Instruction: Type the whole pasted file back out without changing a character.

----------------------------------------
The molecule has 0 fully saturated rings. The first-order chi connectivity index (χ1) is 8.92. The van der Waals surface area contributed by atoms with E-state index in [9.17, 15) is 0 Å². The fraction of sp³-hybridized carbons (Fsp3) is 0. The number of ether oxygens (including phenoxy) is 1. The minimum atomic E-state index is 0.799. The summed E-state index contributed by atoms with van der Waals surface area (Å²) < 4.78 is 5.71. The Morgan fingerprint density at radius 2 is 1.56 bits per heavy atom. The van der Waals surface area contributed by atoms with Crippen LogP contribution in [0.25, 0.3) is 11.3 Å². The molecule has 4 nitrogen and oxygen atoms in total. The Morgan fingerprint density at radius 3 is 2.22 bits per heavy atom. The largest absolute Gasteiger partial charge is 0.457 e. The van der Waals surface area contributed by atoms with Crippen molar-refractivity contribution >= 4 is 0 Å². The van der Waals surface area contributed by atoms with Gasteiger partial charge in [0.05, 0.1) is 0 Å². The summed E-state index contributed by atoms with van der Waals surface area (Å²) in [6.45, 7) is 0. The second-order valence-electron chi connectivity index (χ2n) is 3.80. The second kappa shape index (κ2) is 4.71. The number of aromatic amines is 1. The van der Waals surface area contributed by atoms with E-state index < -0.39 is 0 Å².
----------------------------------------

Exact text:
The molecule has 0 fully saturated rings. The first-order chi connectivity index (χ1) is 8.92. The van der Waals surface area contributed by atoms with E-state index in [9.17, 15) is 0 Å². The fraction of sp³-hybridized carbons (Fsp3) is 0. The number of ether oxygens (including phenoxy) is 1. The minimum atomic E-state index is 0.799. The summed E-state index contributed by atoms with van der Waals surface area (Å²) < 4.78 is 5.71. The Morgan fingerprint density at radius 2 is 1.56 bits per heavy atom. The van der Waals surface area contributed by atoms with Crippen LogP contribution in [0.25, 0.3) is 11.3 Å². The molecule has 4 nitrogen and oxygen atoms in total. The Morgan fingerprint density at radius 3 is 2.22 bits per heavy atom. The largest absolute Gasteiger partial charge is 0.457 e. The van der Waals surface area contributed by atoms with Crippen molar-refractivity contribution >= 4 is 0 Å². The van der Waals surface area contributed by atoms with Gasteiger partial charge in [0.05, 0.1) is 0 Å². The summed E-state index contributed by atoms with van der Waals surface area (Å²) in [6.45, 7) is 0. The second-order valence-electron chi connectivity index (χ2n) is 3.80. The second kappa shape index (κ2) is 4.71. The number of aromatic amines is 1. The van der Waals surface area contributed by atoms with E-state index < -0.39 is 0 Å².